Too often, self publishing authors fall down on both counts, particularly the latter: They simply recount their lives, starting from the day they were born, detailing every job they had, every award they earned and every meal they ate, up through the present day. This isn’t memoir so much as a glorified diary. It will interest family and friends who love the author. But general readers require much more.
Go ahead. Write your life history. But don’t spend thousands of dollars publishing it when your audience is a small circle of close relatives. That’s what copy machines are for.
Here are some examples:
“Given this seemingly arbitrary approach to telling her story, the book seems to be (the author’s) way of sharing with family members personal life events she may have been reluctant to discuss in the past. Hence, while a nice family heirloom, it’s difficult to imagine the book finding a wide audience with outside readers.”
“Written in a factual journalistic style that is slow and repetitive, this memoir suffers from a lack of reflection or exploration in order for (the author) to come to new understanding or personal insight. It will be of interest mostly to (the author’s) extensive circle of family and friends for its family history.”
“Since we have only (the author’s) version of events, it’s impossible to know the other side of the story, but her characterizations seem plenty damning. The question is, how interesting would this story (which often reads like an awkwardly written treatment for a soap opera) be to someone who did not know (the author) or her family? The probable answer is: not very. The experience of reading the book is akin to listening to a friend with an obsessive hatred rehash her relatives’ evil doings unremittingly. After a while, you tune out.”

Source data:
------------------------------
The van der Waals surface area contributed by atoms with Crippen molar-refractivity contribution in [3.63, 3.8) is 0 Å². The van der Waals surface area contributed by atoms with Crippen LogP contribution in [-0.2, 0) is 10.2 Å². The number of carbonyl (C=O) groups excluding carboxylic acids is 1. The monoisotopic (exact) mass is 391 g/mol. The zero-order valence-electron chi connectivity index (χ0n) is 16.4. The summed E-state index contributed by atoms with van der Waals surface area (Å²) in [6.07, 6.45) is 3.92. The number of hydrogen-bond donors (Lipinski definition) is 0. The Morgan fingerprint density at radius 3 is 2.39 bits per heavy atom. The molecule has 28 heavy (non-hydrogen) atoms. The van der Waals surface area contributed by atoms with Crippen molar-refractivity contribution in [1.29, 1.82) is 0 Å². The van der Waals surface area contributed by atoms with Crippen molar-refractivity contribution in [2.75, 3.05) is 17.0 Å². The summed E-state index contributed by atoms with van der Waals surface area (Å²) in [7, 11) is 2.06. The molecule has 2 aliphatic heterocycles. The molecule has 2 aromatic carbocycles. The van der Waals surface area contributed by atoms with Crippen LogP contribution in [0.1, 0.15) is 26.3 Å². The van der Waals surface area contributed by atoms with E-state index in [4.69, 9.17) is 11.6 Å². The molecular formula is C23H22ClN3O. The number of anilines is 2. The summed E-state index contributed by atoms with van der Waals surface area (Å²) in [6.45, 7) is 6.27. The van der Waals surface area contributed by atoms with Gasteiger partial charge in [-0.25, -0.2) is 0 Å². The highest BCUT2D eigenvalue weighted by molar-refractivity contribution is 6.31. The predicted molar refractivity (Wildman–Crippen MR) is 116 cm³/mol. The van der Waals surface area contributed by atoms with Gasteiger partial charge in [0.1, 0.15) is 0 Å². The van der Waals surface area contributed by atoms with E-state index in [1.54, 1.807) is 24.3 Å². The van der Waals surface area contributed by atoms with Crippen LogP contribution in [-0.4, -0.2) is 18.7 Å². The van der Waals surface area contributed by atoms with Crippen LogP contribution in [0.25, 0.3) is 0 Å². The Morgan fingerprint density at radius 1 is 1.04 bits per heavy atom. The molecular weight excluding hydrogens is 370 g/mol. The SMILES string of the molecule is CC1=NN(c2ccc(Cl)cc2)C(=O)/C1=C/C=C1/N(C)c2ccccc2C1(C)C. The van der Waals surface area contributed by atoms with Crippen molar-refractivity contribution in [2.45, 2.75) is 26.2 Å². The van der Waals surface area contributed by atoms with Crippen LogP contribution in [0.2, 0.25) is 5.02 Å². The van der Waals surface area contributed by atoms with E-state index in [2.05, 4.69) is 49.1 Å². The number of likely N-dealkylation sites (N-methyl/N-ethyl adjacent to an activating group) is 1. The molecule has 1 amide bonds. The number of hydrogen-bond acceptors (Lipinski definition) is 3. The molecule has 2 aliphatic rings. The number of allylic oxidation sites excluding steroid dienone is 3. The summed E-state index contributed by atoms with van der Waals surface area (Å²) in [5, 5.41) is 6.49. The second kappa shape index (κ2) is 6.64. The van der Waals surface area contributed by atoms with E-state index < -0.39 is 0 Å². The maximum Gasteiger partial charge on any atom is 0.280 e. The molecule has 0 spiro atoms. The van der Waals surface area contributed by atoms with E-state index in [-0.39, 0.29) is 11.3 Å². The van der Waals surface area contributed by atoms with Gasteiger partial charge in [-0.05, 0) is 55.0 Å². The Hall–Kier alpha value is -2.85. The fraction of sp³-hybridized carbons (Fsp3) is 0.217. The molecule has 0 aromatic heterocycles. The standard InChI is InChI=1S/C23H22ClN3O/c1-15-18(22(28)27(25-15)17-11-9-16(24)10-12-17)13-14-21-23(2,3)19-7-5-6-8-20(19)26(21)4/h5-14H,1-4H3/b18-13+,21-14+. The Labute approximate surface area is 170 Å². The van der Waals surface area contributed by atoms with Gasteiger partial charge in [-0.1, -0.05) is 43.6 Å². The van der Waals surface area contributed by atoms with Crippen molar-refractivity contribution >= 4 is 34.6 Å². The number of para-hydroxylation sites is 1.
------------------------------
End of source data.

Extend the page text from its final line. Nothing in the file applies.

Books that lack focus
One of the most difficult tasks of a writer is to figure out where he/she wants to take readers, and then lead them down that path efficiently and authoritatively, without taking side hikes that stumble onto other side hikes that eventually lead to an open field that eventually leads to a nap by the side of some distant stream, the initial destination long forgotten. Get the picture?
Focus, my friends. Focus.
It seems to us that many authors simply sit down and write whatever comes to the top of their heads, leaving readers with this thought on their minds: Huh?
Every word you choose must help you make your ultimate point. Ditto every sentence, every paragraph and every chapter.
Ask yourself: What message am I conveying with this book? How does each chapter – in fact, each and every word – help convey this point?
Here are some review excerpts:
“The weakness of the book is its lack of cohesion. The author jumps from subject to subject – farming methods, family reminisces, tangents about personal interests, people with no connection to (the author’s) story – without a clear thread or progression. Information about (the author’s) disability is interjected at intervals that lack the chronology or firm contextualization to be of real benefit to most readers.”
“Unfortunately, the book’s bland recitation of history continues, without benefit of a theme or thread to tie together or promote the author’s slant. When readers finish this book, they won’t know the ideology of either major party, let alone how each evolved to the present day.”
“In both cases, there are few facts to support the claim, and the chapters, like most, are often-irrelevant streams of consciousness. For example: “Some people say that life is a sexually transmitted disease. Most Americans remain sexually active into their sixties… Because Aphrodite was said to be born from the sea, many types of seafood have reputations as aphrodisiacs.”